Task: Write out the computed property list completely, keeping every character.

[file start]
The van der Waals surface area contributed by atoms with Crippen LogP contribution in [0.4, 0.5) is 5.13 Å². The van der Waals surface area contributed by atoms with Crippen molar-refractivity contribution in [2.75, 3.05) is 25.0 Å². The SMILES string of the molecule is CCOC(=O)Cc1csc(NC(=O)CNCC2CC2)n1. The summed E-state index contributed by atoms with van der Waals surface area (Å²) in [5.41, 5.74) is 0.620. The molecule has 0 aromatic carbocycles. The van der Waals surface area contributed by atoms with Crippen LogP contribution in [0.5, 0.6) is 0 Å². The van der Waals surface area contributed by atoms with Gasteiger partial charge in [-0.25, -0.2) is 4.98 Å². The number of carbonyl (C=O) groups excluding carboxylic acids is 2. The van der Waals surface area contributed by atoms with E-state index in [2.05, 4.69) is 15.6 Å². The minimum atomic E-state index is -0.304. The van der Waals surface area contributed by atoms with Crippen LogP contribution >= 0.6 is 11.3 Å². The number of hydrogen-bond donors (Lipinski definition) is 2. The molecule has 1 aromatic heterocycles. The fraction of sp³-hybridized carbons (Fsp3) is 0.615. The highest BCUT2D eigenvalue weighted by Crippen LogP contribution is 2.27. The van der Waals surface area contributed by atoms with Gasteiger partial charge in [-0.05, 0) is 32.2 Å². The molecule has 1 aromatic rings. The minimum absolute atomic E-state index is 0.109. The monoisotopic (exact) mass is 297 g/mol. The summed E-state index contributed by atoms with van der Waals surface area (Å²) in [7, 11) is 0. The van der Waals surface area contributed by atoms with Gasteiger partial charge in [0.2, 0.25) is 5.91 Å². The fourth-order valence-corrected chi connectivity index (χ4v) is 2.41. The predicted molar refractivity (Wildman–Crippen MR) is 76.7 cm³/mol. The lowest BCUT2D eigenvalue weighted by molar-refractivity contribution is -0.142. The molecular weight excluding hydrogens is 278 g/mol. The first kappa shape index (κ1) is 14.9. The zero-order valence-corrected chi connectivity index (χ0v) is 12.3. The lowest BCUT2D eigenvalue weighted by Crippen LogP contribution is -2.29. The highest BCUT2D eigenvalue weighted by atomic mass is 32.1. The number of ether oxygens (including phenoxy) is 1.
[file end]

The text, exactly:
The van der Waals surface area contributed by atoms with Crippen LogP contribution in [0.4, 0.5) is 5.13 Å². The van der Waals surface area contributed by atoms with Crippen molar-refractivity contribution in [2.75, 3.05) is 25.0 Å². The SMILES string of the molecule is CCOC(=O)Cc1csc(NC(=O)CNCC2CC2)n1. The summed E-state index contributed by atoms with van der Waals surface area (Å²) in [5.41, 5.74) is 0.620. The molecule has 0 aromatic carbocycles. The van der Waals surface area contributed by atoms with Crippen LogP contribution in [0.5, 0.6) is 0 Å². The van der Waals surface area contributed by atoms with Gasteiger partial charge in [-0.25, -0.2) is 4.98 Å². The number of carbonyl (C=O) groups excluding carboxylic acids is 2. The van der Waals surface area contributed by atoms with E-state index in [2.05, 4.69) is 15.6 Å². The minimum atomic E-state index is -0.304. The van der Waals surface area contributed by atoms with Crippen LogP contribution >= 0.6 is 11.3 Å². The number of hydrogen-bond donors (Lipinski definition) is 2. The molecule has 1 aromatic heterocycles. The fraction of sp³-hybridized carbons (Fsp3) is 0.615. The highest BCUT2D eigenvalue weighted by Crippen LogP contribution is 2.27. The van der Waals surface area contributed by atoms with Gasteiger partial charge in [-0.05, 0) is 32.2 Å². The molecule has 1 aromatic rings. The minimum absolute atomic E-state index is 0.109. The monoisotopic (exact) mass is 297 g/mol. The summed E-state index contributed by atoms with van der Waals surface area (Å²) in [7, 11) is 0. The van der Waals surface area contributed by atoms with Gasteiger partial charge in [0.2, 0.25) is 5.91 Å². The fourth-order valence-corrected chi connectivity index (χ4v) is 2.41. The predicted molar refractivity (Wildman–Crippen MR) is 76.7 cm³/mol. The lowest BCUT2D eigenvalue weighted by molar-refractivity contribution is -0.142. The molecular weight excluding hydrogens is 278 g/mol. The first kappa shape index (κ1) is 14.9. The zero-order valence-corrected chi connectivity index (χ0v) is 12.3. The lowest BCUT2D eigenvalue weighted by Crippen LogP contribution is -2.29. The highest BCUT2D eigenvalue weighted by atomic mass is 32.1. The number of ether oxygens (including phenoxy) is 1.